Prime Minister David Cameron has announced his resignation after the UK voted to leave the European Union.
Speaking this morning, Cameron said he would continue in office for a short spell, and hoped for a new Prime Minister to be in place by the time of the Conservative Party conference in October.
He added that it would be up to his successor to decide when the UK should trigger the departure processes through Article 50, the formal mechanism for leaving the EU, which some have suggested could be delayed for several months.
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Cameron said that, having argued forcefully for the UK to remain inside the EU, it would be inappropriate for him to lead exit negotiations.
"I fought this campaign in the only way I know how, which is it to say directly and passionately what I think and feel – head, heart and soul," Cameron said.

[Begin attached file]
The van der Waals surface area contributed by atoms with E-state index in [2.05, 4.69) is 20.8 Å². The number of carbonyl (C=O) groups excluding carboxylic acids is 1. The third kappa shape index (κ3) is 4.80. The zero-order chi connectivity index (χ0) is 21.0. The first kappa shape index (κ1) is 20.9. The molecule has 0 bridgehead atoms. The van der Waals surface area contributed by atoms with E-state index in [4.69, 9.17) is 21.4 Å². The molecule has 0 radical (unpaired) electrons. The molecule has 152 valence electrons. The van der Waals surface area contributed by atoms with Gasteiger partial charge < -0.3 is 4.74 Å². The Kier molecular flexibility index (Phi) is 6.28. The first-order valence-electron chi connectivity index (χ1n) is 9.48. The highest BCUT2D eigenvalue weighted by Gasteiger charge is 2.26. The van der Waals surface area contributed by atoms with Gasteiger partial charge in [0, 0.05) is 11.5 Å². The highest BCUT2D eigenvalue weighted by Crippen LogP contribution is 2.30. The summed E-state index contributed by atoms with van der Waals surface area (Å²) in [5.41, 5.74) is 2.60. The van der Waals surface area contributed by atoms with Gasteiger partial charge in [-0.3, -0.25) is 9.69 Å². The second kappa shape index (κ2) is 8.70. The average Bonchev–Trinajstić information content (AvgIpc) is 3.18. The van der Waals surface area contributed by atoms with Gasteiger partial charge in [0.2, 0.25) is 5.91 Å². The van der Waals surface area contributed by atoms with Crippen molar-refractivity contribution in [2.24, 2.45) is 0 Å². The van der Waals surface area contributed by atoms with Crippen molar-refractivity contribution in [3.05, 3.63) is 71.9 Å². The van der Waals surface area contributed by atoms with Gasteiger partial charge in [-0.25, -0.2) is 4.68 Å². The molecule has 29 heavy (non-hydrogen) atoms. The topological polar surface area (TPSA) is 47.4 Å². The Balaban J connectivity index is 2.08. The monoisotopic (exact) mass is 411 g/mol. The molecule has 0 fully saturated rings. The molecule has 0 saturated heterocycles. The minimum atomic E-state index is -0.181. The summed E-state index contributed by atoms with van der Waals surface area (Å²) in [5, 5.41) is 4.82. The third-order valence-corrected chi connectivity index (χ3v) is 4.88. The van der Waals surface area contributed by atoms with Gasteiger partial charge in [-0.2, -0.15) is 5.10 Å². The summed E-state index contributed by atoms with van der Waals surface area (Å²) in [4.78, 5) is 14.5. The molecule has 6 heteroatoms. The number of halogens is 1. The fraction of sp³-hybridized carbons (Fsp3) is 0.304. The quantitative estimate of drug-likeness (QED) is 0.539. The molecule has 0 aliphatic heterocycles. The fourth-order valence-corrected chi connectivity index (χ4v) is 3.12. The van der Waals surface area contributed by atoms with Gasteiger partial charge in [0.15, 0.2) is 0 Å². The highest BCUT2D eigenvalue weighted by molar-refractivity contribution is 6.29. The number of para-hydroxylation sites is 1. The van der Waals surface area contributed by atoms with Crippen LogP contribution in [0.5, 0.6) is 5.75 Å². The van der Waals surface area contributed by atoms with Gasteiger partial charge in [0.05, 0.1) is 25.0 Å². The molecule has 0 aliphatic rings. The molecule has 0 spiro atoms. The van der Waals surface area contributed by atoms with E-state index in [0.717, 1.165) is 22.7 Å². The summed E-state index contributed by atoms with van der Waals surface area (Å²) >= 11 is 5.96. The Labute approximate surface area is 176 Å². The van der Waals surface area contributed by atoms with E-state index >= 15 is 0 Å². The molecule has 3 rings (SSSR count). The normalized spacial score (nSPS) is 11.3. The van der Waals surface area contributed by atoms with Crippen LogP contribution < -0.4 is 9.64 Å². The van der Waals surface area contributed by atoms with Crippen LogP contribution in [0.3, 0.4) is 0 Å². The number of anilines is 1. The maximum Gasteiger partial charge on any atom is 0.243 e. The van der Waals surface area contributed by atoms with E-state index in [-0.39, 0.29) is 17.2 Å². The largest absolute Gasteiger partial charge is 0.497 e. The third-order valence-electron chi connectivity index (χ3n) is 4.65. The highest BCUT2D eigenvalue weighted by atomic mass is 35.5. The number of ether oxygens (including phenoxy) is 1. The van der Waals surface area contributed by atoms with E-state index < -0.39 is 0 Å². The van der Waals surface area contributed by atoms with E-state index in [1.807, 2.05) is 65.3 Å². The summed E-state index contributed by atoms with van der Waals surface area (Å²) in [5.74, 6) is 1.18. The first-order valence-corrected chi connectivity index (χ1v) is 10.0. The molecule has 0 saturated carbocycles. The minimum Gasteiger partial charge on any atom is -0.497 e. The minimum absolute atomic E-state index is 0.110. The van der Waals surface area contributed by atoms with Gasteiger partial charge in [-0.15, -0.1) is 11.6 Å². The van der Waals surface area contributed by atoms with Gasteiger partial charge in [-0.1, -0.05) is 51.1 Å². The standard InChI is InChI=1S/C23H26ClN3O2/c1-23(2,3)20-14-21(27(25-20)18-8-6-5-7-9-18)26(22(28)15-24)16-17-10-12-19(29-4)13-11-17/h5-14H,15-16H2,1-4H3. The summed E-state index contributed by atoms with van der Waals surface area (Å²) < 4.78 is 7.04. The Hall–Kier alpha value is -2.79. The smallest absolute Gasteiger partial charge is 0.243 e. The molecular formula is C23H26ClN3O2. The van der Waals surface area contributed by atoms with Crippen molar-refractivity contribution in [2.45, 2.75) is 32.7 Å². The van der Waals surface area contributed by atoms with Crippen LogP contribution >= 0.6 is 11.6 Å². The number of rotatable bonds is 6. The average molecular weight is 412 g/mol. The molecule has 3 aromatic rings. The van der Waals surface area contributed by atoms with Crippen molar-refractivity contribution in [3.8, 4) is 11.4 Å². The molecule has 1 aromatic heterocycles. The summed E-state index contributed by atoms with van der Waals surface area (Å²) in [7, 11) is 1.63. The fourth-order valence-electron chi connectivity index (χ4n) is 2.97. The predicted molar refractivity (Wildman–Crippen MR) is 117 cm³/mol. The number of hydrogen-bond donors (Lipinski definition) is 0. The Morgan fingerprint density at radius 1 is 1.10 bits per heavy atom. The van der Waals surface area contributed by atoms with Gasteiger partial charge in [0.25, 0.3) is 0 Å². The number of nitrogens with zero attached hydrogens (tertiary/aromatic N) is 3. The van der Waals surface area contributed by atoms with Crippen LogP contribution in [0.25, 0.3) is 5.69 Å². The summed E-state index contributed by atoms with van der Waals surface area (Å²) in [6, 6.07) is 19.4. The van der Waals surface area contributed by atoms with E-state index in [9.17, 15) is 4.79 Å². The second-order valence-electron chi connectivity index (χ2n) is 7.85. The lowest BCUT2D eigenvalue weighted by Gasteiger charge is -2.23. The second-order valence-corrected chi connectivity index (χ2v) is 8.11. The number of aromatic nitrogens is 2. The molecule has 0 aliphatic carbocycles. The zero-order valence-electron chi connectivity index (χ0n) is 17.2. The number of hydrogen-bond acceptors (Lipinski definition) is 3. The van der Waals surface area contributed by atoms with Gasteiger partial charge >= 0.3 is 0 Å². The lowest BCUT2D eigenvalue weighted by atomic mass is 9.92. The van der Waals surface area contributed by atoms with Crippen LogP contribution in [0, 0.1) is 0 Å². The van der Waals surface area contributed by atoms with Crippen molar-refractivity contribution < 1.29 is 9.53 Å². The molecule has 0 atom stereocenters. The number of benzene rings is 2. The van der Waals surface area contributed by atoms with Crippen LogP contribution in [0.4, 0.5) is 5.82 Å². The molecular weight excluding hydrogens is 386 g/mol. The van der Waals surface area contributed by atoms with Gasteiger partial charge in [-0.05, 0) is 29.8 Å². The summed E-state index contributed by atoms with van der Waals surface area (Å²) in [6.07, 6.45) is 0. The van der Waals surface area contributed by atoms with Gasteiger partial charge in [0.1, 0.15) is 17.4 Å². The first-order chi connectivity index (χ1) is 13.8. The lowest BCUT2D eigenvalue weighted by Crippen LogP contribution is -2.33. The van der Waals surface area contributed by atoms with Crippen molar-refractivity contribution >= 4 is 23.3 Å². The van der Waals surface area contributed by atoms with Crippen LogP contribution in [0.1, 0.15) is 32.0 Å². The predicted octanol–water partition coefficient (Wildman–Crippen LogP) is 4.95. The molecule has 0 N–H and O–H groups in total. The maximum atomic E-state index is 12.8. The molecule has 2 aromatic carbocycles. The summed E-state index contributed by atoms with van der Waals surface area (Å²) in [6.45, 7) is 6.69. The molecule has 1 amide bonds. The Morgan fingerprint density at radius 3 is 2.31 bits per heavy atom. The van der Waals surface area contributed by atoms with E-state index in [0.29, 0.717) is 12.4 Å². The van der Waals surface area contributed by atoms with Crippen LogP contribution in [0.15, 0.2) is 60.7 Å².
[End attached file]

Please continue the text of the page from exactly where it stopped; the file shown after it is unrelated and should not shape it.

"I held nothing back. I was absolutely clear about my belief that Britain is safer, stronger and better off inside the European Union.
"The British people have made a very clear decision to take a different path and as such I think the country requires fresh leadership to take it in this direction," he said.
"I do not think it would be right for me to be the captain that steers our country to the next destination."
He added that the process would require "strong, determined and committed leadership", noting that it would also necessitate the full engagement of the Scottish, Welsh and Northern Irish governments.
And Cameron also sought to reassure the businesses both inside and outside of the UK, describing Britain's economy as "fundamentally strong" and saying that little would change immediately on the ability of firms to trade across Europe.